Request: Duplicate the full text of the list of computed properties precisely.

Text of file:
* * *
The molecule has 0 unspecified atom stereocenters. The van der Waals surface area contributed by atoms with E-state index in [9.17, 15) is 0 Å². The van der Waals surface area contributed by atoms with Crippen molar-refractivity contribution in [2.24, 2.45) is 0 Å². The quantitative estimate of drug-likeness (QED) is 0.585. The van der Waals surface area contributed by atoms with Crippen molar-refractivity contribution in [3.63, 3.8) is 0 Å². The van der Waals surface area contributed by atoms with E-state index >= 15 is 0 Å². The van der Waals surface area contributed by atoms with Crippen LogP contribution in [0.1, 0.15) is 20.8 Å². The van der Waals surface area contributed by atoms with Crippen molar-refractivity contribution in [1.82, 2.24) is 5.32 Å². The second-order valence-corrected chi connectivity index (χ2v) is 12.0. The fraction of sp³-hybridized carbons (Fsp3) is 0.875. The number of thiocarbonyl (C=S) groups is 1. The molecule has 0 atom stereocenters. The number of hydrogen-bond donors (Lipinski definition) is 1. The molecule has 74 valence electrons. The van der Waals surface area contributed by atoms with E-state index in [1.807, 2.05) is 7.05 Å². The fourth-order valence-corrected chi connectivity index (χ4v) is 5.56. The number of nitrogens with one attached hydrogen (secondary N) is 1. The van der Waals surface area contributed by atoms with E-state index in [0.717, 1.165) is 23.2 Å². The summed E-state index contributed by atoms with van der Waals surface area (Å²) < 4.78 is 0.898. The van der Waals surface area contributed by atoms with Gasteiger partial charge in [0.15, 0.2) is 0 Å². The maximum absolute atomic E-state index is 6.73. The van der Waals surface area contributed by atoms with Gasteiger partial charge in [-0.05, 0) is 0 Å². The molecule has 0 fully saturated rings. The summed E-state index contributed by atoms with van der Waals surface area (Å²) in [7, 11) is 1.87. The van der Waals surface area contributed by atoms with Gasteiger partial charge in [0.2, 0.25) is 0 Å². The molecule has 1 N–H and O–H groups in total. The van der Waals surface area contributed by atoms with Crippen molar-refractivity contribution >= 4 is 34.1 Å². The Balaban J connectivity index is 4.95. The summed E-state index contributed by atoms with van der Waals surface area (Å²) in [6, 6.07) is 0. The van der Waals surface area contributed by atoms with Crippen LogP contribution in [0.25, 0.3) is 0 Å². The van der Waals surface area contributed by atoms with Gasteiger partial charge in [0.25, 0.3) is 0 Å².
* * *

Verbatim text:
The molecule has 0 unspecified atom stereocenters. The van der Waals surface area contributed by atoms with E-state index in [9.17, 15) is 0 Å². The van der Waals surface area contributed by atoms with Crippen molar-refractivity contribution in [2.24, 2.45) is 0 Å². The quantitative estimate of drug-likeness (QED) is 0.585. The van der Waals surface area contributed by atoms with Crippen molar-refractivity contribution in [3.63, 3.8) is 0 Å². The van der Waals surface area contributed by atoms with E-state index >= 15 is 0 Å². The van der Waals surface area contributed by atoms with Crippen LogP contribution in [0.1, 0.15) is 20.8 Å². The van der Waals surface area contributed by atoms with Crippen molar-refractivity contribution in [1.82, 2.24) is 5.32 Å². The second-order valence-corrected chi connectivity index (χ2v) is 12.0. The fraction of sp³-hybridized carbons (Fsp3) is 0.875. The number of thiocarbonyl (C=S) groups is 1. The molecule has 0 atom stereocenters. The number of hydrogen-bond donors (Lipinski definition) is 1. The molecule has 74 valence electrons. The van der Waals surface area contributed by atoms with E-state index in [1.807, 2.05) is 7.05 Å². The fourth-order valence-corrected chi connectivity index (χ4v) is 5.56. The number of nitrogens with one attached hydrogen (secondary N) is 1. The van der Waals surface area contributed by atoms with E-state index in [0.717, 1.165) is 23.2 Å². The summed E-state index contributed by atoms with van der Waals surface area (Å²) < 4.78 is 0.898. The van der Waals surface area contributed by atoms with Gasteiger partial charge in [0.15, 0.2) is 0 Å². The maximum absolute atomic E-state index is 6.73. The van der Waals surface area contributed by atoms with Gasteiger partial charge in [-0.05, 0) is 0 Å². The molecule has 0 fully saturated rings. The summed E-state index contributed by atoms with van der Waals surface area (Å²) in [7, 11) is 1.87. The van der Waals surface area contributed by atoms with Gasteiger partial charge in [0.2, 0.25) is 0 Å². The molecule has 1 N–H and O–H groups in total. The van der Waals surface area contributed by atoms with Crippen molar-refractivity contribution >= 4 is 34.1 Å². The Balaban J connectivity index is 4.95. The summed E-state index contributed by atoms with van der Waals surface area (Å²) in [6, 6.07) is 0. The van der Waals surface area contributed by atoms with Crippen LogP contribution in [0.25, 0.3) is 0 Å². The van der Waals surface area contributed by atoms with Gasteiger partial charge in [0.25, 0.3) is 0 Å².